"Do you know the area around where Mission Viejo is, and all that?” Max Gambrel asks over the phone. “That’s where Kraft was apprehended. California Highway Patrol made the stop there.”
Max is a truck driver in his mid-40s who lives in Commiskey, Ind., a small farming town not far from Crothersville, where he grew up. There’s not a whole lot going on there—if you need anything much more elaborate than fresh fruit and vegetables, he explains, you’ve got to go over to Seymour, the big town about 15 miles north. Max doesn’t mind. He prefers the gentle pace of life in the country. He’s never been to Southern California, and doesn’t much desire to visit.
But he’s spent a lot of time during the past three decades trying to picture a place in Orange County. Not Disneyland, or the beach, or the luxurious stores at South Coast Plaza. But the otherwise unremarkable stretch of Interstate 5 near Mission Viejo, where, about 1 a.m. on May 14, 1983, two CHP officers spotted a brown 1979 Toyota weaving from the right lane onto the shoulder, and decided to pull it over. At the wheel, the officers discovered a slight, mustachioed 38-year-old computer programmer from Long Beach named Randy Steven Kraft, who had alcohol on his breath. He failed a sobriety test, so they arrested and handcuffed him.
In Kraft’s passenger seat was a man with a dark jacket draped over his lap, who appeared to be asleep. Kraft said he was a hitchhiker he’d picked up. When one of the officers opened the door and pulled away the jacket in an effort to rouse him, he was startled to see that the man’s pants were pulled down, and that he had marks on his wrists, as if he had been tied. The passenger wasn’t breathing, nor did he have a pulse. One of the arresting officers, Sgt. Michael Howard, found it eerie how Kraft calmly asked, “How’s my friend?” when Kraft obviously knew his passenger was dead.
The victim was a 25-year-old Marine corporal, stationed at the Marine Corps Air Station at El Toro. Apparently, as investigators later pieced together, he was trying to get to a friend’s party after a softball game, and had decided to hitchhike. The driver who’d picked him up apparently offered him a beer, which the hitcher didn’t know was laced with sedative pills like those the officers found on the floor of Kraft’s car.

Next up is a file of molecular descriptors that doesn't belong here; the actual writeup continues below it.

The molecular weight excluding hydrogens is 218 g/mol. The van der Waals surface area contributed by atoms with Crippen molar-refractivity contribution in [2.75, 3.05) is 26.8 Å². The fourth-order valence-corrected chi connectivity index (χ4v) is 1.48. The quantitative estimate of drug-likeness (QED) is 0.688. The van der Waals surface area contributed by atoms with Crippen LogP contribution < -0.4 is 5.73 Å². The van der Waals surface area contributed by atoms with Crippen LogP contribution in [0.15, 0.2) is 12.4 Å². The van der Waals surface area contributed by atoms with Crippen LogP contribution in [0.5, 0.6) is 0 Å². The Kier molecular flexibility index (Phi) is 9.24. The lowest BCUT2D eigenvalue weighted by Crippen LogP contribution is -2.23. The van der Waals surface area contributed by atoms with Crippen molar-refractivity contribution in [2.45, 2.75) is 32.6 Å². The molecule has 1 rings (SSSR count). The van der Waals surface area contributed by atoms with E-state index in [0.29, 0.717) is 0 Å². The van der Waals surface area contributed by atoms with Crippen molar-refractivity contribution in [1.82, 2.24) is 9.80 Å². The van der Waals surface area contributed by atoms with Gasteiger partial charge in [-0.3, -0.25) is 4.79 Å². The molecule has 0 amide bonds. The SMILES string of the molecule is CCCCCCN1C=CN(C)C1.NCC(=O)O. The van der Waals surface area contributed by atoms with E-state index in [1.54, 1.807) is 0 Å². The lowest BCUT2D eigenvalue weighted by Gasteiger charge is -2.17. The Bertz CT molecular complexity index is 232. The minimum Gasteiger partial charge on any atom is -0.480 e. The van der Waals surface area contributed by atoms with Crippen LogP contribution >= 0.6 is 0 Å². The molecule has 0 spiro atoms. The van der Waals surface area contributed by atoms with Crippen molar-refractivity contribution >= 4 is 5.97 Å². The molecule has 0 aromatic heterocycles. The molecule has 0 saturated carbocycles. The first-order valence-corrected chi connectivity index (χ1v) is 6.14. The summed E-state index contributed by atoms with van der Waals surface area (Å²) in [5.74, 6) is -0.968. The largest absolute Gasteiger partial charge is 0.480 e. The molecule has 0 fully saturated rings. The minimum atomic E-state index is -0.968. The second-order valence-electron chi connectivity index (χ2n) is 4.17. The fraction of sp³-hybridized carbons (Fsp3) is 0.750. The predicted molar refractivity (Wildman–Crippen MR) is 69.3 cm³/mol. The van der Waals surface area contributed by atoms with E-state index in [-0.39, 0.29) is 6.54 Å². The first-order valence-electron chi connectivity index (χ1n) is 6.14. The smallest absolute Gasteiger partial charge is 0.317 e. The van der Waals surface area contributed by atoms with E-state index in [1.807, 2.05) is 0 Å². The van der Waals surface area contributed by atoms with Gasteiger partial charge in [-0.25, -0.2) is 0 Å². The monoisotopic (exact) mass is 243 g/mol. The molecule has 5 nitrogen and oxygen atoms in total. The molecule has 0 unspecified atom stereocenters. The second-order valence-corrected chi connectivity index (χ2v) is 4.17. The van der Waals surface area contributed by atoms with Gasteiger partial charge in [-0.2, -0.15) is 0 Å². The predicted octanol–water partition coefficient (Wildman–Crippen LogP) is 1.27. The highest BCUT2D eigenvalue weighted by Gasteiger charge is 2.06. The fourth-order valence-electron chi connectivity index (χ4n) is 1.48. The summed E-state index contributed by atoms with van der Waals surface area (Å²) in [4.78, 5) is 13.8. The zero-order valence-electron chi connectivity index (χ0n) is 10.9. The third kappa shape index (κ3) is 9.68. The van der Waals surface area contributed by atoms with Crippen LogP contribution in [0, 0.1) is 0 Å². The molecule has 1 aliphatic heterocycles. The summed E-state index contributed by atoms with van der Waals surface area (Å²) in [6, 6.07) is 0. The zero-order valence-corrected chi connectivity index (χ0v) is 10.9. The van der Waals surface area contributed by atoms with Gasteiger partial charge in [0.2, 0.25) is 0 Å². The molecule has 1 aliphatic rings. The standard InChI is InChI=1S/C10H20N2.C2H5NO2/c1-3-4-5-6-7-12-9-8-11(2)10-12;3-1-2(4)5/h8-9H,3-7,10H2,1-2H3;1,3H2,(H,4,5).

The passenger was Terry Gambrel, the final victim of one of the most prolific serial killers in U.S. history. Terry was Max Gambrel’s cousin.
Max has imagined that scene many times. Terry was the friendly, practically-a-big-brother relative who lived next door when Max was a boy. “I remember riding bikes with him and playing basketball and softball,” he says. “A lot of people gravitated to him. He was very likeable.”
Max was 15 when Terry died. His family sheltered him as best they could from the grisly details. It wasn’t until years later, when he started reading true-crime books, that he happened upon Dennis McDougal’s 1991 “Angel of Darkness,” and learned of the sickening things Kraft had done to the bodies of his other victims. He imagines what Kraft might have done to Terry with the buck knife officers found on the driver’s seat. “It’s fortunate he didn’t have a chance to mutilate my cousin,” Max says.
He still misses Terry. “We all miss him,” he says, even after all these years. And he still thinks about Kraft, who was convicted of 16 murders and linked to more than 65 others by investigators. For years, Max read books and articles about murder and watched “Criminal Minds” and other TV crime dramas, hoping to understand what would make someone kill so many people. Finally, he gave up. “I can’t fathom why he did it,” Max says. “There is no why.”
Instead, Max Gambrel wonders why, three decades after his cousin Terry’s murder, the man who was sentenced to death for killing him somehow is still alive.
Illustraion by Keith Negley